The big one. Have a hotel here; you've won the game. Still a seriously rich area. Pretend you live here by hanging out at the Curzon Street cinema or having an orange juice at Claridges. Rich kids use the Mayfair library in South Audley Street.

COLLECT £200 SALARY AS YOU PASS GO

"Go" is Greenwich Park, venue for the start of the London Marathon. Every April, more than 20,000 people obey the word Go and run 26 gruelling miles.

Salary? £200? As a professional property dealer, more in the region of £50,000.

OLD KENT ROAD £60 Estimated value: £28m

The board's oldest, longest street, it's a duff purchase, being the cheapest and a dirty brown colour. Locals are fed up with this down-at-heel image: Southwark News has campaigned for the street to leave the board.

WHITECHAPEL ROAD. £60

Estimated value: £56,250,000

Nowhere near the Old Kent Road. The main route from the City for medieval Essex boys going home. Named after its 13th-century parish church, built of white stone, it achieved fame 500 years later as stamping ground of Jack the Ripper. As in 1936, it's still known as a centre for ethnic minorities, of trade and industry; and also for the trendy Whitechapel Art Gallery.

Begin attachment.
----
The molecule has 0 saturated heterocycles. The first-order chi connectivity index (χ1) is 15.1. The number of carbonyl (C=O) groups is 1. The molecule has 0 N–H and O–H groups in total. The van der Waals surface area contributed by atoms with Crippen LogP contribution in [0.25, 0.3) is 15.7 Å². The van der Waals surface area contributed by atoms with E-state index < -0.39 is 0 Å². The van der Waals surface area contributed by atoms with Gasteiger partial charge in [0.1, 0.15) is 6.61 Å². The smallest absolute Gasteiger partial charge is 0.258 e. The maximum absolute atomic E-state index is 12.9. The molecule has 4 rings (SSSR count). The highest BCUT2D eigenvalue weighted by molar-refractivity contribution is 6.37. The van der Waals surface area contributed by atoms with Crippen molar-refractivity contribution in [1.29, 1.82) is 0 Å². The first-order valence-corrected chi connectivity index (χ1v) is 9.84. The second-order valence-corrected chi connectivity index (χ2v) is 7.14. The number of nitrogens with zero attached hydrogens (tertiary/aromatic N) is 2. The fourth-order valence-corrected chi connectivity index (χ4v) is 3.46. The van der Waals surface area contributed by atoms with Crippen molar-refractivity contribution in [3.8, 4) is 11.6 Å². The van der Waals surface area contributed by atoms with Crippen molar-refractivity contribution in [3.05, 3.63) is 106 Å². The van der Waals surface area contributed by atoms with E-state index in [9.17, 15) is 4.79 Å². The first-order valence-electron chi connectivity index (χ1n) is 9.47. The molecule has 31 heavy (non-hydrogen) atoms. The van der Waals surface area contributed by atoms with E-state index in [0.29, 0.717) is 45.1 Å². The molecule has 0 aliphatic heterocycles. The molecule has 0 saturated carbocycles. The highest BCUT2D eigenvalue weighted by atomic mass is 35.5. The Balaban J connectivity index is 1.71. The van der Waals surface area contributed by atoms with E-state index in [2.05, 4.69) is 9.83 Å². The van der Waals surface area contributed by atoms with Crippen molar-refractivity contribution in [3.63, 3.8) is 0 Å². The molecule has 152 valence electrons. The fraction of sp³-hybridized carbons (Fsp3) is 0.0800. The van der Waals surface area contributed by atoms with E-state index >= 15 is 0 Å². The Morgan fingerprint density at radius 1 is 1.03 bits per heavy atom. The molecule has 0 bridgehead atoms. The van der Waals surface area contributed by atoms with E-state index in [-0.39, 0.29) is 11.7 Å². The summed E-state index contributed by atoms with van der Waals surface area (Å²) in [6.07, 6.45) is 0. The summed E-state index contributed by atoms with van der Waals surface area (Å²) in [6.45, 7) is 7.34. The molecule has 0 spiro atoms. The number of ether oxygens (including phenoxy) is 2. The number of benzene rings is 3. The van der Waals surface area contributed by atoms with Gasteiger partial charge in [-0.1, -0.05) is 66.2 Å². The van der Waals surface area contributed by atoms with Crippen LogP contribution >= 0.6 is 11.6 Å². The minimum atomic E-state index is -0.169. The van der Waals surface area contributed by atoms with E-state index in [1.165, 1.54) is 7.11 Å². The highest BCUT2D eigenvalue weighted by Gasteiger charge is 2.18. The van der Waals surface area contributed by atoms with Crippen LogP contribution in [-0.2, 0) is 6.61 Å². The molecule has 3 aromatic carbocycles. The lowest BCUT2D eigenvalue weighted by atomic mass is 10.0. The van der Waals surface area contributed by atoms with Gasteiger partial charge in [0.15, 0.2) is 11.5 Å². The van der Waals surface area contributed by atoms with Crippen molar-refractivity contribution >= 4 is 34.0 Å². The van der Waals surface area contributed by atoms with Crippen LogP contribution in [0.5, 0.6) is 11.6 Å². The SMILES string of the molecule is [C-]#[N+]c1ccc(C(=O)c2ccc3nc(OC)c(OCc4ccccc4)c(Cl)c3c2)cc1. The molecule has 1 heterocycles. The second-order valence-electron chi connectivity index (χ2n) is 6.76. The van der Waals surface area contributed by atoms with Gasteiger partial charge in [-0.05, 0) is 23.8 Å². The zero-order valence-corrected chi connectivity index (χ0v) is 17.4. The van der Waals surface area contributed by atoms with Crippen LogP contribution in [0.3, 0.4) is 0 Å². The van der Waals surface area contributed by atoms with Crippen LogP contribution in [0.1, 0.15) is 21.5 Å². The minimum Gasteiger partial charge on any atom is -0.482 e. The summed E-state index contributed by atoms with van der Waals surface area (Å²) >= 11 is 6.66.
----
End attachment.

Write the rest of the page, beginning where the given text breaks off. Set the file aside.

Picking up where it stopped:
EUSTON ROAD £100

Estimated value: £166m

Built in 1756 through open countryside so that cattle could be driven from the west of London to Smithfield Market and avoid Oxford Street. It was built despite petitions to the House of Commons from the Capper family, who lived nearby. They argued that dust clouds raised by the cattle would ruin their hay. Today, exhaust smoke has replaced dust.

PENTONVILLE ROAD. £120

Estimated value: £62m